By the side of the track, above the dam was a small dwelling for the water keeper. This dwelling was known as the Kings Chair (as opposed to Queens seat which was the equivalent for the Spa Mill system).
The probable site of King's chair
The dam had a small overflow channel leading into the clough, which can still be seen on the North side of the dam.
Cowbridge dam overflow
The Mill dam is still intact thanks to Mr Greenwood (now sadly deceased), a hydro electric enthusiast who generated power for his own house. He connected the dam exit to piping left over from various water works and connected them to a small turbine generator. He also designed lifting gear for the sluice which was raised in the evening on his way home from Callis mill and lowers on his way to work in the morning.
Two views of the Cowbridge dam sluice system
The electricity generated fed the lighting at Broad Dean (if you look carefully, you can still see the wiring attached to trees and posts.
He had to fight the River Authority for many years, but in the end they gave in when he started quoting 17th century common law in riparian rights!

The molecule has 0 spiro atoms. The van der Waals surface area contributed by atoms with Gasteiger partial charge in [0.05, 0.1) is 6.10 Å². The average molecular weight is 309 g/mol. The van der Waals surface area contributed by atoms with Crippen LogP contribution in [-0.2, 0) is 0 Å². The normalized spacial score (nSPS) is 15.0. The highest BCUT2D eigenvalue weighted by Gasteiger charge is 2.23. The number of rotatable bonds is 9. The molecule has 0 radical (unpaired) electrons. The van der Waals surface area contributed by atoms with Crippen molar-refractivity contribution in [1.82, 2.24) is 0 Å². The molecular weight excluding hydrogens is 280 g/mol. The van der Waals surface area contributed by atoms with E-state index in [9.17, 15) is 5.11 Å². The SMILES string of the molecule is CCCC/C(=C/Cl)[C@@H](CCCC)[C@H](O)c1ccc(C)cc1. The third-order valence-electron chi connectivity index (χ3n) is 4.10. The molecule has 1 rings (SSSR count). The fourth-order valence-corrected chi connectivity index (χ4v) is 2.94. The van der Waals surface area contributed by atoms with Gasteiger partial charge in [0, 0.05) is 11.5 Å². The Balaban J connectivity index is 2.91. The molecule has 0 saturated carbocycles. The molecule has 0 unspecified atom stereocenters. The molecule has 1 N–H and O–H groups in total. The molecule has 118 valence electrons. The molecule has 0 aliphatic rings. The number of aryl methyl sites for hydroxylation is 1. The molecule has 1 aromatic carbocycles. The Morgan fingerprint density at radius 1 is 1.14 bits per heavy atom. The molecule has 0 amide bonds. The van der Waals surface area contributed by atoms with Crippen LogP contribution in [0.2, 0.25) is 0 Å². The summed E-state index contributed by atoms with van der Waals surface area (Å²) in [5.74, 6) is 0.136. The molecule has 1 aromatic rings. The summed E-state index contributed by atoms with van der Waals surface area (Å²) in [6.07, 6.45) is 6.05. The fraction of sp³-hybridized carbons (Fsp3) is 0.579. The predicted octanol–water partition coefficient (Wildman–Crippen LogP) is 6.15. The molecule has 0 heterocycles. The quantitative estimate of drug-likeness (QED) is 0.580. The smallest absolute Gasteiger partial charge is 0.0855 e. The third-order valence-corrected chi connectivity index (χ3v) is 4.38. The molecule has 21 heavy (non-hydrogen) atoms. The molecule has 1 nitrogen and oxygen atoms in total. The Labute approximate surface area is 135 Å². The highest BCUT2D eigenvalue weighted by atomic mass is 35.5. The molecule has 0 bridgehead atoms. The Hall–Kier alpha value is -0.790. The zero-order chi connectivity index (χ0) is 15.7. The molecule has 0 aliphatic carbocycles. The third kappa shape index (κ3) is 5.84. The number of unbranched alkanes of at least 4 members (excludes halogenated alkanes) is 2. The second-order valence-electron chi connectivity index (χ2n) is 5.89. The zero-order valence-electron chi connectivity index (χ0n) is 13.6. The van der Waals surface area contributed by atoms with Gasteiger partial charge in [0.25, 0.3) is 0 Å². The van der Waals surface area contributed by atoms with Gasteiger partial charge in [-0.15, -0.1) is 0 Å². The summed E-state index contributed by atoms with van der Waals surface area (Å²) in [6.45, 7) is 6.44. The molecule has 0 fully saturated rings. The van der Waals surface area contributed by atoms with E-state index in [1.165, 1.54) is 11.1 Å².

Spa Mill system
This begins at Cow Bridge where there is a magnificent concave weir. Just above the weir is the remains of a sluice gate.
The remains of the sluice at Cow Bridge
The weir lifted the level of water, allowing it to enter the goit which was controlled by a metal paddle. The sluice directed water into a goit which went under the track and along to Spa Mill dam.
Just below the the dam walls is the remains of a small dwelling for the water keeper. We are told that the name of this dwelling was known as the Queens seat'.
The goit emerged on the other side of the track and followed a channel into a dam which although it is now overgrown, you can see the retaining walls from the track below.
Spa Mill dam
At the far end of the dam the water was let out through a sluice down into the mill, probably feeding an overshot water wheel.
From the bottom of the wheel chamber, the excess water entered an underground goit which ran alongside the track towards the Jumble Hole Mill system. Part of the goit can be seen from the track.
Jumble Hole Mill system
The goit ran into the top end of Jumble Hole dam, above Jumble Hole mill.
The overflow ran under the top and bottom tracks, emerging out of the stone wall bank of the clough.
|Just a reminder that much of the water system is on private land and some of the stonework is quite unstable and therefore unsafe. Because of this, and to ensure that nothing is damaged, we request that you do not attempt to explore the water system.